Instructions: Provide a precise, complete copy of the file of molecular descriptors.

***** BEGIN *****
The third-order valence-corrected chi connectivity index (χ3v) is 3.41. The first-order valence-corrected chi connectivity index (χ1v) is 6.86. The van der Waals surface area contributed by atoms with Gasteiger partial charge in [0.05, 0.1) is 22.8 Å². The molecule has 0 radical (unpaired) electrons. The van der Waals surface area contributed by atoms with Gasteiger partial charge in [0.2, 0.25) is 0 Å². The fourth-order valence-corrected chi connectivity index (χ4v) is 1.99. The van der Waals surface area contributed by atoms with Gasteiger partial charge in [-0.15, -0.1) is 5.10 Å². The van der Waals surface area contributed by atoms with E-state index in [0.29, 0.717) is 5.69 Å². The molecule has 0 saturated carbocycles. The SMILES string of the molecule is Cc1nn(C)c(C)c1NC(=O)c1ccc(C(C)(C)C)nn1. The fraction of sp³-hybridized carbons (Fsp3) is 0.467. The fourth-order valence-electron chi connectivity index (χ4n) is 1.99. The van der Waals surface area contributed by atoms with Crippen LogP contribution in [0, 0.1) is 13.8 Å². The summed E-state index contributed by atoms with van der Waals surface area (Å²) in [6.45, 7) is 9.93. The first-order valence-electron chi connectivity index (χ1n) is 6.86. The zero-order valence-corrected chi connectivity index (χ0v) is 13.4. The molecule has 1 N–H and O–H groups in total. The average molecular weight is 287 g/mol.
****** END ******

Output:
The third-order valence-corrected chi connectivity index (χ3v) is 3.41. The first-order valence-corrected chi connectivity index (χ1v) is 6.86. The van der Waals surface area contributed by atoms with Gasteiger partial charge in [0.05, 0.1) is 22.8 Å². The molecule has 0 radical (unpaired) electrons. The van der Waals surface area contributed by atoms with Gasteiger partial charge in [0.2, 0.25) is 0 Å². The fourth-order valence-corrected chi connectivity index (χ4v) is 1.99. The van der Waals surface area contributed by atoms with Gasteiger partial charge in [-0.15, -0.1) is 5.10 Å². The van der Waals surface area contributed by atoms with E-state index in [0.29, 0.717) is 5.69 Å². The molecule has 0 saturated carbocycles. The SMILES string of the molecule is Cc1nn(C)c(C)c1NC(=O)c1ccc(C(C)(C)C)nn1. The fraction of sp³-hybridized carbons (Fsp3) is 0.467. The fourth-order valence-electron chi connectivity index (χ4n) is 1.99. The van der Waals surface area contributed by atoms with Crippen LogP contribution in [0, 0.1) is 13.8 Å². The summed E-state index contributed by atoms with van der Waals surface area (Å²) in [6.45, 7) is 9.93. The first-order valence-electron chi connectivity index (χ1n) is 6.86. The zero-order valence-corrected chi connectivity index (χ0v) is 13.4. The molecule has 1 N–H and O–H groups in total. The average molecular weight is 287 g/mol.